You can improve your health after a
by making changes to your lifestyle.
can increase the amount of fatty material that collects in your arteries.
In addition, nicotine containing cigarette smoke makes your heart work harder. It narrows blood vessels and subsequently increases your heart rate and blood pressure. Also remember that secondhand smoke is detrimental to your health. Make sure you are not exposed to cigarette smoke at all. When you
quit smoking, your risk of heart disease drops significantly within the first year.
low in saturated fat
and cholesterol and rich in
fruits and vegetables
will help lower cholesterol levels, blood pressure, and body weight—three heart attack risk factors. The American Heart Association (AHA) also recommends that you add fish, which contains
omega-3 fatty acids
, to your diet at least twice per week, and to talk to your doctor about whether you should take omega-3 supplements.
If you are interested in eating healthier, your doctor can give you a referral to a registered dietician. She can create a meal plan that is right for you, ensuring that you get all of the nutrients that your body needs.
Follow your doctor’s recommendations for physical activity. After a heart attack, you will most likely be referred to a cardiac rehabilitation program, which will help you establish a life-long exercise plan. Choose exercises that you enjoy and that you will make a regular part of your day. Strive to maintain an exercise program that keeps you fit and at a healthy weight. For most people, this could include walking briskly or participating in another aerobic activity for at least 30 minutes per day.
Follow the dietary and exercise plan recommended by your doctor. Being overweight or
is associated with a higher risk of heart attack. Losing weight lowers that risk. To lose weight, consume fewer calories than you expend. To maintain a healthy weight, eat an equal number of calories than you expend.
One indicator of healthy weight is
body mass index
(BMI). BMI of 25 and above is associated with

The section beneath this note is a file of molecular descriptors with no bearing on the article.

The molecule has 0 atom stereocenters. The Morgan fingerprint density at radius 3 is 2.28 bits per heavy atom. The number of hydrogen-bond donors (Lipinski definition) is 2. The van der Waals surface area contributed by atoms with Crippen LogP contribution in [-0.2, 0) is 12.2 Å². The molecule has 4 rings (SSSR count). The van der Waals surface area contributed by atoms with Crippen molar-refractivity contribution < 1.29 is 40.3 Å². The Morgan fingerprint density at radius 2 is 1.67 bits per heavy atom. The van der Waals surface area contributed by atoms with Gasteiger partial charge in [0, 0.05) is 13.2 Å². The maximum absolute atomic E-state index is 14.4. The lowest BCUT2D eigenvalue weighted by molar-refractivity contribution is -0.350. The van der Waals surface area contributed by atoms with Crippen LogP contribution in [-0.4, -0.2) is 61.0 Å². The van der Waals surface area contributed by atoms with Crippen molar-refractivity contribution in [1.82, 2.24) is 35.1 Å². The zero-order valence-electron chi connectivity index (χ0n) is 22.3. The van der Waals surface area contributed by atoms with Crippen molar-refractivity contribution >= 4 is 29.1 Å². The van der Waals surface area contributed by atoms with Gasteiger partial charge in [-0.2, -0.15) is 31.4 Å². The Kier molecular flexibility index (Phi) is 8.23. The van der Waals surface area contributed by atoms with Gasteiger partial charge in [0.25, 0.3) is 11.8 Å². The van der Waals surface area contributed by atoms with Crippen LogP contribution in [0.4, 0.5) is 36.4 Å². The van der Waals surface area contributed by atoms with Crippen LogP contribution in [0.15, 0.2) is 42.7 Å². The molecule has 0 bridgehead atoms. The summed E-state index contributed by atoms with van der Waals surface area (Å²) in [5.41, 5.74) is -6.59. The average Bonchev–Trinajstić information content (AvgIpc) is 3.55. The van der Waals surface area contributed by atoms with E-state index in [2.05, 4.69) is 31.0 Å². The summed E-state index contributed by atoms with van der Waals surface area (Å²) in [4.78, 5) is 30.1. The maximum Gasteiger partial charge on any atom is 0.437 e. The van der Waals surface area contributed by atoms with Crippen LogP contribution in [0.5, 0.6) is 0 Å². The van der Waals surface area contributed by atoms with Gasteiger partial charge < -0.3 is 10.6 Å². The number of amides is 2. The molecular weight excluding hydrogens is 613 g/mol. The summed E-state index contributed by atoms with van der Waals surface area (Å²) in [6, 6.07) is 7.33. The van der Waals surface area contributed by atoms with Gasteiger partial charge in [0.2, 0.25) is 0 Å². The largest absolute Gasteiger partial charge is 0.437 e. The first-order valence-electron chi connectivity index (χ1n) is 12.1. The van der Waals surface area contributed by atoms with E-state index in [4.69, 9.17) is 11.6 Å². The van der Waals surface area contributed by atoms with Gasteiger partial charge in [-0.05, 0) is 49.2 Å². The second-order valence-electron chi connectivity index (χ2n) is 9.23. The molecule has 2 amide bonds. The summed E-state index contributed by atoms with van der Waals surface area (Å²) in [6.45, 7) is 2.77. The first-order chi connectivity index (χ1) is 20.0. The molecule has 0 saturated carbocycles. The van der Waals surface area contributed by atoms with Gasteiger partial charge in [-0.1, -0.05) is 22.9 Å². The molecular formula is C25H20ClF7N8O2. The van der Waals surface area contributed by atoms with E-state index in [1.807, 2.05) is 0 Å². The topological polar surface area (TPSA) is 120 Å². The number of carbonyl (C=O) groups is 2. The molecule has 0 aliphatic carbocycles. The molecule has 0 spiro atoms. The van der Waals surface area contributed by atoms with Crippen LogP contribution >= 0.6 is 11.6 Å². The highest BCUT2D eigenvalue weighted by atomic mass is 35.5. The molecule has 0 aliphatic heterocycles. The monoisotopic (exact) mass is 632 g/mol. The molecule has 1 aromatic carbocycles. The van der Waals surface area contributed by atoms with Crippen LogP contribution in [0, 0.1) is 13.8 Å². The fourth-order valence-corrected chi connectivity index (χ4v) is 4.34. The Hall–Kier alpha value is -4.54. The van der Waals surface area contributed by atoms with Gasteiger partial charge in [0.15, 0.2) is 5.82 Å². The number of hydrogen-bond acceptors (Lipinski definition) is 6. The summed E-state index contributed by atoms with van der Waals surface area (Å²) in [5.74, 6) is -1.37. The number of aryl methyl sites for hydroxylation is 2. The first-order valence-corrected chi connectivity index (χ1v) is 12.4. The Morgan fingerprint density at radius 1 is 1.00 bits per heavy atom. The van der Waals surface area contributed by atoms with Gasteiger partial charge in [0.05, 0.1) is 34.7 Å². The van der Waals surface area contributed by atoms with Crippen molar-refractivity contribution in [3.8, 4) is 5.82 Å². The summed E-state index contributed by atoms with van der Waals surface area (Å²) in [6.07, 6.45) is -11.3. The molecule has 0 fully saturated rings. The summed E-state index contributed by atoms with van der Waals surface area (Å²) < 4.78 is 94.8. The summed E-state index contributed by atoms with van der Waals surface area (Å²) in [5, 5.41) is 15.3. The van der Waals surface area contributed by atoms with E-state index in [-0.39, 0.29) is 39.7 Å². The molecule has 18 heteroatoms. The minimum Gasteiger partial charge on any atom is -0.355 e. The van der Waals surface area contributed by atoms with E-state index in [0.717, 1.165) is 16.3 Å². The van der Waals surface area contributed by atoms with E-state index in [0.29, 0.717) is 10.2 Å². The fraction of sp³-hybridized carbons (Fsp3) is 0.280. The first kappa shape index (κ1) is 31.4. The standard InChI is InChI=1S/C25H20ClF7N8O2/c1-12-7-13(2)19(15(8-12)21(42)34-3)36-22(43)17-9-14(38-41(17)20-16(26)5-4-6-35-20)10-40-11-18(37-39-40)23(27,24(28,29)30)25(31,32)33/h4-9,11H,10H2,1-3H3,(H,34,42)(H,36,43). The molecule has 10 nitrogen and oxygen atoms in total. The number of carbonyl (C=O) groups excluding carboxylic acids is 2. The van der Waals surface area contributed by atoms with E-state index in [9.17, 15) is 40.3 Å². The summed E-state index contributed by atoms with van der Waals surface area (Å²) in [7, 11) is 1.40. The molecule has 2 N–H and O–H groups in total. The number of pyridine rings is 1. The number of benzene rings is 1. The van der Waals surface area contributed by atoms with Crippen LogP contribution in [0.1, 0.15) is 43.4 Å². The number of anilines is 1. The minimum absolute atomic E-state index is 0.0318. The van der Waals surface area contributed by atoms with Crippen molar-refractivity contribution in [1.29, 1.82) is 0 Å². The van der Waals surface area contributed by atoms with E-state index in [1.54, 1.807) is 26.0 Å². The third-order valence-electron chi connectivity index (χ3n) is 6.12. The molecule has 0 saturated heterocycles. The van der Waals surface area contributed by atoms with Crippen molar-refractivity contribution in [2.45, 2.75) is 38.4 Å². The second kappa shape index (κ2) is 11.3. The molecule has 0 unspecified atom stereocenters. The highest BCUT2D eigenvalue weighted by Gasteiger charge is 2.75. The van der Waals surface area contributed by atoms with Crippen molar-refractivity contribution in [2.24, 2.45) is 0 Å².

high blood pressure, and increased risk of heart disease.
If your doctor has prescribed medicine for your heart condition, take them exactly as directed and report side effects to your doctor. Do not skip pills or stop taking them without consulting your doctor.
Heavy drinking is associated with increased risk of heart attack. Moderate drinking may lower the risk of heart attack. Moderate drinking is one drink per day for women and two drinks per day for men. One drink equals 12 ounces of beer or 4 ounces of wine or 1 ounce of 100-proof spirits. In addition, alcohol may interfere with your medicines. Make sure to discuss your alcohol intake with your doctor.
- If you experience any chest pain or discomfort—Call 911.
- If you become short of breath
- If you have pain in your arms, back, neck, jaw, or stomach
- If you develop new symptoms, such as nausea, sweating, lightheadedness, or dizziness
- If any of your medicines cause side effects
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Last reviewed September 2013 by Michael J. Fucci, DO
Please be aware that this information is provided to supplement the care provided by your physician. It is neither intended nor implied to be a substitute for professional medical advice. CALL YOUR HEALTHCARE PROVIDER IMMEDIATELY IF YOU THINK YOU MAY HAVE A MEDICAL EMERGENCY. Always seek the advice of your physician or other qualified health provider prior to starting any new treatment or with any questions you may have regarding a medical condition.
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